Chateaubriand, on the other hand, was a discerning admirer of cats. Under all circumstances, he occupied himself with cats, as an ambassador, as an exile, and at the close of his life when he ruled over the literary world from the retirement of Abbaye-aux-Bois. Champfleury finds him “of all writers on this theme, the best, the most enthusiastic.” “Do you not know some one, near here,” he asked his friend, Comte de Marcellus, “who is like a cat? I think myself, that our long familiarity has given me some of his ways.” Space and Time did not permit his friend to send him Huysmans, who is described by Arthur Symons as looking like a cat, 10 or Walt Whitman, of whom Edmund Gosse 11 has said, “If it be true that all remarkable human beings resemble animals, then Walt Whitman was like a cat—a great old grey Angora Tom, alert in response, serenely blinking under his combed waves of hair, with eyes inscrutably dreaming,” or La Fontaine or Baudelaire. 12 When he went on an embassy to Rome Chateaubriand received a cat as a gift from the Pope. “He was called Micetto,” writes M. de Marcellus. “Pope Leo the Twelfth’s cat, which came into the possession of Chateaubriand, could not fail to reappear in the description of that domestic hearth where I have so often seen him basking.” Chateaubriand has immortalized his favourite: “My companion is a large grey and red cat, banded with black. He was born in the Vatican, in the loggia of Raphael. Leo the Twelfth reared him on a fold of his white robe, where I used to look at him with envy when, as ambassador, I received my audiences. The successor of Saint Peter being dead, I inherited the bereaved animal. He is called Micetto, and surnamed ‘the Pope’s cat,’ enjoying in that regard much consideration from pious souls. I endeavour to soften his exile, and help him to forget the Sistine Chapel, and the vast dome of Saint Angelo, where far from earth, he was wont to take his daily promenade.” 13  16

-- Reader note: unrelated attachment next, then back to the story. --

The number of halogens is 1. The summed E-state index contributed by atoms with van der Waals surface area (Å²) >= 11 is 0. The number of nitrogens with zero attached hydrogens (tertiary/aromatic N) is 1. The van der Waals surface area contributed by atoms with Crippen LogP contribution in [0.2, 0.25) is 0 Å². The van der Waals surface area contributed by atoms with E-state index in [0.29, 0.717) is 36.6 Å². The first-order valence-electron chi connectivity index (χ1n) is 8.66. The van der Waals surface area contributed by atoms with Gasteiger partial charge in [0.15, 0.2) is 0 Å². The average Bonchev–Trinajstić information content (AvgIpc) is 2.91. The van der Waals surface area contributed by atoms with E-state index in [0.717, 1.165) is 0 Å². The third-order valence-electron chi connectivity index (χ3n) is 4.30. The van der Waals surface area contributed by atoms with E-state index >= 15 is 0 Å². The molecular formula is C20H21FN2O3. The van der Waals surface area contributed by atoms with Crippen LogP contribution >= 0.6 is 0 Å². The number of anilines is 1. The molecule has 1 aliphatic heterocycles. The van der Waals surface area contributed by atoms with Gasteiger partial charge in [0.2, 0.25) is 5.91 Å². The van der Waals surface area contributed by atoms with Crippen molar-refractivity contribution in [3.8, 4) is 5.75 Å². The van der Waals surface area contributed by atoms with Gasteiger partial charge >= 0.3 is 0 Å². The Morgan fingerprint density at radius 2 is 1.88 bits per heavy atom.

Barbey d’Aurevilly’s Demonette outlived her master and was subsequently cared for by Louise Read. Her name was Desdemona, “Demonette to her intimate friends,” Barbey used to explain. She was given to the writer-dandy in 1884 by Madame Constantin Paul, and he at once installed her as the favourite in his home, even allowing her to sprawl on his manuscript while he worked. She also sat by him with her paws on the table at his meals, receiving the choicest morsels from his hands. Léon Ostrowski made a sketch of this scene which appeared in the “Revue Illustée” for January 1, 1887. “Eyes of gold on a piece of black velvet”: thus Barbey described her. When Spirito was born, Barbey cried, “My cat has made a misalliance!” But eventually he became deeply attached to Spirito, who was infinitely more tender than the Archduchess Demonette, as he sometimes called her. At Valognes he had a cat-companion whom he called Grifette but he missed the Archduchess and Spirito and he wrote, “How lovely Demonette with her black fur, this Mauritian princess, would be here in this great yellow room (the disguise of the brunettes)! Alas I have not my cats, my nocturnal companions, to caress.” After the death of Barbey, Demonette could not be induced to leave his bed. An expression of terror and fright shone from her eyes. Three days later four kittens were born before their time, three of them dead; the fourth tiny beast seemed to inherit his mother’s despair.  17